A cursory view of American headlines in the past three weeks reveal a deep sickness in the way we relate to and value each other. The spotlight on the unjust treatment of people of color has unfortunately led to an increase in the societal divide we experience in our view of race. When Obama was elected, celebratory cries of a post-racial society were heard. When Trayvon Martin’s death kicked off a spree of monthly spotlights on the killing of men of color by white civilians and police officers, thoughts of a post-racial society were arrested. At times I feel like we are experiencing a time warp, as if this pattern of openly hating or killing members of our society must be viewed as an admission that men of color (and women, like Heather Heyer, who stand with them) are seen as criminals at worst and as expendable, or not valuable, at best. For many, the 2016 election and recent conflicts in Charlottesville confirm that some Americans do not value others who are not white and Christian. In other moments, when I remember the long view, the historically slow path resistance and change must take, I am encouraged that at least such routine and rampant injustice is finally being broadcast. Exposing the status quo as unsustainable must happen before resisting the status quo can take root. Surely these reports, and the public outcry and angst they cause, are a good thing.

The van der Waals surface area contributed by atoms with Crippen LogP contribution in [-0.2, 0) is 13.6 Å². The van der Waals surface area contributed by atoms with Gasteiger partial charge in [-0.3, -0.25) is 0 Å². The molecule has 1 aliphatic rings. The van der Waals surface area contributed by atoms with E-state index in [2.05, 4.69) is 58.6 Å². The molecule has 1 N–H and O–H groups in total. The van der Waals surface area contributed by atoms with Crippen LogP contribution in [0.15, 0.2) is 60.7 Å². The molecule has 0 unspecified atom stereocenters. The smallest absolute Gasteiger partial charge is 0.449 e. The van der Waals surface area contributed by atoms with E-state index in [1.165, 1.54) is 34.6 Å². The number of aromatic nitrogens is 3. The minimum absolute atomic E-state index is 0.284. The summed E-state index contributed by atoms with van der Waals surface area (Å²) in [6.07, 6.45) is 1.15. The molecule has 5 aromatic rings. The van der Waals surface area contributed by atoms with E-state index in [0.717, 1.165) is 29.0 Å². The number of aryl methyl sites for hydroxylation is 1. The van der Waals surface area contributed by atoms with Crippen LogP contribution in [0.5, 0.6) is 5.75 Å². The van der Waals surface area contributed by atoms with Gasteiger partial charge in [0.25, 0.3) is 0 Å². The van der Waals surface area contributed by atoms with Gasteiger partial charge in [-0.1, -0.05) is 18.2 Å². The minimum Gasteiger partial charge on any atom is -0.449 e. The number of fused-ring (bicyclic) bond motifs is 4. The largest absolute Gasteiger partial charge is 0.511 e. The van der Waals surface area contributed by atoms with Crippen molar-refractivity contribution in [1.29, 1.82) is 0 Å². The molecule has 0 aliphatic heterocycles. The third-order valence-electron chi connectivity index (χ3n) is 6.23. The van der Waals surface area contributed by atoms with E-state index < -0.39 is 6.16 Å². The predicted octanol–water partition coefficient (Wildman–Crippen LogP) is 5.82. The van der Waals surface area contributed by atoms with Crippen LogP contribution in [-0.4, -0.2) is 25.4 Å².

Just as one can view the last 40 months as depressing or as a step toward health and healing, the dominant responses to these patterned killings are disparate, and seem to feed off of different realities. For many, the sequential headlines force us to acknowledge our systems and structures of power place an unjust burden of suspicion and criminality upon people of color. For some, these deaths are deserved—a result of criminal behavior and disrespect for noble and selfless authority figures. For others, the fact that these deaths are now headlines is evidence of a biased, liberal-leaning media. For a few, like many of the white supremacists who marched in Charlottesville, the unrest is due to an unfair world that values new minorities and punishes old majorities. These responses, and the passion with which they are held, belie a stubborn commitment to hold our views tightly, refusing to consider new information or the perspective of another. Rather than engaging those around us with curiosity, we often resort to shouting our own experience, unaware of our particular bias. If a person does not struggle under the particular curse of being born into poverty or with darkly hued skin, she can live freely in a world in which she expects to be helped in stores, respected by strangers, and kept safe by law enforcement officers. However, a poor or black or Hispanic person has no such luxury. Their experiences of life—not liberal bias or manipulated optics—teaches them that strangers treat them with suspicion and the police are sometimes not allies, but a hindrance to their flourishing. Until we learn to engage each other’s stories, listening with interest instead of attacking out of a posture of defense, we cannot hope to understand what half of our country believes about the images and reports of the last few months.